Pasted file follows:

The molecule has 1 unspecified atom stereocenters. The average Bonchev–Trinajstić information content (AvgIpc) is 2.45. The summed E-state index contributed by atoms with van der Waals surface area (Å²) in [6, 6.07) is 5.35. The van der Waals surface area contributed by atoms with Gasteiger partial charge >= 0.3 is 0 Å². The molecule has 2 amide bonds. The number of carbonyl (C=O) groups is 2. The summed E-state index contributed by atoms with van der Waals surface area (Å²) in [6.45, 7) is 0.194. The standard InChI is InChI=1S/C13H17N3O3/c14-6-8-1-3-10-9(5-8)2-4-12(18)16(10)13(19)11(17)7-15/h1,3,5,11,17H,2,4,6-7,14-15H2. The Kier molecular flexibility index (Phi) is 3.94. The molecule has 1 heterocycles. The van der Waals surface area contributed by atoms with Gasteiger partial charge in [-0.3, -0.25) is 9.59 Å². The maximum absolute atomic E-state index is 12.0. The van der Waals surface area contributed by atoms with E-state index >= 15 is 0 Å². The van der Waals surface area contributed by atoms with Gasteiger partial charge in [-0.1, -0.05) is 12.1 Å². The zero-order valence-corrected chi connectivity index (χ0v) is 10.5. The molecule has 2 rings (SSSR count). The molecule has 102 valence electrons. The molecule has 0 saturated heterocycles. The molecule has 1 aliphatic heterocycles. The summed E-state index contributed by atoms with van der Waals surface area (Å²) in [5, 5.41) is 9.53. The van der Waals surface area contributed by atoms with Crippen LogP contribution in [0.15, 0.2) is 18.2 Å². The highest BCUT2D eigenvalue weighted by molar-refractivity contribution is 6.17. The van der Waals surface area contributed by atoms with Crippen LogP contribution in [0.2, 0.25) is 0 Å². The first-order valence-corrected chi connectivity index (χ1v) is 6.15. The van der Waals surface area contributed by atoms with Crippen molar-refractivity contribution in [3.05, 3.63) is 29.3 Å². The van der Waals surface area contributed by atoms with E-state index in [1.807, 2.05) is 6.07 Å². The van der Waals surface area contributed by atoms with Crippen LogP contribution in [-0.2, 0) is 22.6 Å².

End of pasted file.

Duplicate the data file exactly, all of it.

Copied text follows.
The molecule has 1 unspecified atom stereocenters. The average Bonchev–Trinajstić information content (AvgIpc) is 2.45. The summed E-state index contributed by atoms with van der Waals surface area (Å²) in [6, 6.07) is 5.35. The van der Waals surface area contributed by atoms with Gasteiger partial charge >= 0.3 is 0 Å². The molecule has 2 amide bonds. The number of carbonyl (C=O) groups is 2. The summed E-state index contributed by atoms with van der Waals surface area (Å²) in [6.45, 7) is 0.194. The standard InChI is InChI=1S/C13H17N3O3/c14-6-8-1-3-10-9(5-8)2-4-12(18)16(10)13(19)11(17)7-15/h1,3,5,11,17H,2,4,6-7,14-15H2. The Kier molecular flexibility index (Phi) is 3.94. The molecule has 1 heterocycles. The van der Waals surface area contributed by atoms with Gasteiger partial charge in [-0.3, -0.25) is 9.59 Å². The maximum absolute atomic E-state index is 12.0. The van der Waals surface area contributed by atoms with E-state index >= 15 is 0 Å². The van der Waals surface area contributed by atoms with Gasteiger partial charge in [-0.1, -0.05) is 12.1 Å². The zero-order valence-corrected chi connectivity index (χ0v) is 10.5. The molecule has 2 rings (SSSR count). The molecule has 102 valence electrons. The molecule has 0 saturated heterocycles. The molecule has 1 aliphatic heterocycles. The summed E-state index contributed by atoms with van der Waals surface area (Å²) in [5, 5.41) is 9.53. The van der Waals surface area contributed by atoms with Crippen LogP contribution in [0.15, 0.2) is 18.2 Å². The highest BCUT2D eigenvalue weighted by molar-refractivity contribution is 6.17. The van der Waals surface area contributed by atoms with Crippen LogP contribution in [0.2, 0.25) is 0 Å². The first-order valence-corrected chi connectivity index (χ1v) is 6.15. The van der Waals surface area contributed by atoms with Crippen molar-refractivity contribution in [3.05, 3.63) is 29.3 Å². The van der Waals surface area contributed by atoms with E-state index in [1.807, 2.05) is 6.07 Å². The van der Waals surface area contributed by atoms with Crippen LogP contribution in [-0.2, 0) is 22.6 Å².